AHL Roundup: No end in sight for Binghamton Senators’ struggles

Ottawa Senators goalie Andrew Hammond (30). (Sean Kilpatrick/CP)

The first quarter of the AHL season for the Binghamton Senators has been rocky, and it won’t get any easier this upcoming weekend.

The Senators sit last in the American Hockey League as they begin a four-game road trip tonight against the Providence Bruins. From there, the Senators trip will continue against a pair of high-end opponents in the Bridgeport Sound Tigers and Albany Devils. To add a bit more sting to the Senators’ travel itinerary, they’ll have another date at Albany next Wednesday.

The Ottawa Senators will be relocating their AHL affiliate to Belleville next season, providing the NHL club with an affiliate two and a half hours away from Canadian Tire Centre.

But Ottawa management had a busy summer in retooling and preparing for their final season in Binghamton. In 2015-16, Binghamton finished second-to-last in the Eastern Conference. Head coach Luke Richardson then departed, and Ottawa brought in Kurt Kleinendorst, who won a Calder Cup in 2011 in Binghamton, to man their AHL bench.

Ottawa also added talented centre Chad Nehring, who was fresh off a 22-goal season with the Hartford Wolf Pack. Veteran winger Michael Blunden also came in from the Tampa Bay Lightning organization and can provide 20 goals in a full AHL season.

But Blunden has been limited to just three goals in 17 AHL games. Nehring does not have a goal in six games, missing a month due to injury. Top prospect Curtis Lazar supplied three goals in 13 games before heading to Ottawa.

Experienced defenceman Fredrik Claesson appears to have a home in Ottawa after four seasons of AHL development time, leaving the Binghamton blue line with a significant hole that has not been filled.

Goaltender Andrew Hammond arrived in Binghamton, playing twice before returning to Ottawa.

This week, Binghamton took one step, signing forward Jason Akeson after his return from the Kontinental Hockey League. Akeson is familiar to Binghamton after a late-season trade in 2015-16 landed him there. However, Binghamton lost forward Buddy Robinson and rookie defenceman Andreas Englund on recall to Ottawa on Thursday, while gaining forward Max McCormick in the process.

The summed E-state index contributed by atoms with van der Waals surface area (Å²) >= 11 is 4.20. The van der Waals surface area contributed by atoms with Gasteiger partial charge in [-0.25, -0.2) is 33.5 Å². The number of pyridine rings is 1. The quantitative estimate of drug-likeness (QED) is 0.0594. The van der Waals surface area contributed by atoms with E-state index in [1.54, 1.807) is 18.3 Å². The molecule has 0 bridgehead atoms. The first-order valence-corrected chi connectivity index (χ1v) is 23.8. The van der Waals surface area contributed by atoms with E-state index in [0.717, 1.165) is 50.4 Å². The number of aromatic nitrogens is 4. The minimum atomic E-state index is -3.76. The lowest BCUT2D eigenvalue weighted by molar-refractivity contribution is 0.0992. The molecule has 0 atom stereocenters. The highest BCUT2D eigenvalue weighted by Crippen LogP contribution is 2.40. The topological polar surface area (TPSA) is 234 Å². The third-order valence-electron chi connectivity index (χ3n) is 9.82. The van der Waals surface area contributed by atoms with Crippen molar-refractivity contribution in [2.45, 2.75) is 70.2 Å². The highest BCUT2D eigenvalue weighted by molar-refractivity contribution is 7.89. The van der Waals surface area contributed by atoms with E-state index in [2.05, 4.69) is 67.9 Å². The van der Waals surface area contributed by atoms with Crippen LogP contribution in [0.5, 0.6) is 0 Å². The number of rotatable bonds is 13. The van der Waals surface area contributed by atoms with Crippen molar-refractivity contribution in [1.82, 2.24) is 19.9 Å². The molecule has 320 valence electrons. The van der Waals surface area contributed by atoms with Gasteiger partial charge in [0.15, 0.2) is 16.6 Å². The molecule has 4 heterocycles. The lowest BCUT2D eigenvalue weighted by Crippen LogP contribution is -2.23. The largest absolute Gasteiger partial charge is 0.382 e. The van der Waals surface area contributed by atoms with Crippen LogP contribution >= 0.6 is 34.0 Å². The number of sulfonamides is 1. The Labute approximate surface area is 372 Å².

But the numbers reflect a trying season so far for the AHL Senators, who have five wins in their first 18 games (5-11-1-1).

Binghamton’s 2.17 goals per game is last in the AHL, while their 3.11 goals-against per game is 21st. Casey Bailey’s six goals lead Binghamton, but rookie Francis Perron is the only other Binghamton skater with at least four goals.

Special teams play has not alleviated any pressure either. The Binghamton power play is 28th at 11.7 percent, and their penalty kill places 16th at 82.1 percent.

Hammond could have provided Binghamton with some stability in net. Instead, number one goaltender Matt O’Connor has struggled. O’Connor is 2-6-1 with a 2.91 goals-against average and a very subpar .899 save percentage. Whether or not the second-year undrafted pro out of Boston University can find footing in the Binghamton crease remains to be seen. In 34 AHL games last season, he was 10-20-3 (3.31 GAA, .895 save percentage).

But Kleinendorst insists that there is reason to think that his Senators can rally from their poor start.

“I’ve watched us play,” he said. “We play hard. We compete.”

“It’s never going to be easy for us, there’s no question. There are a lot of teams that have a tremendous amount of talent. I think that we have got some talent, but most nights for us it’s going to be about hard work, it’s going to be about our structure, it’s going to be about getting key saves at key moments,” said the coach.

“We’re hoping that we’ll break out of this at some point.”

Nevertheless, this is a results-oriented business, and results are needed in Binghamton soon.

“We’re a much better team than our record. But at the end of the day, at this point in time in the season, you kind of are what your record is.”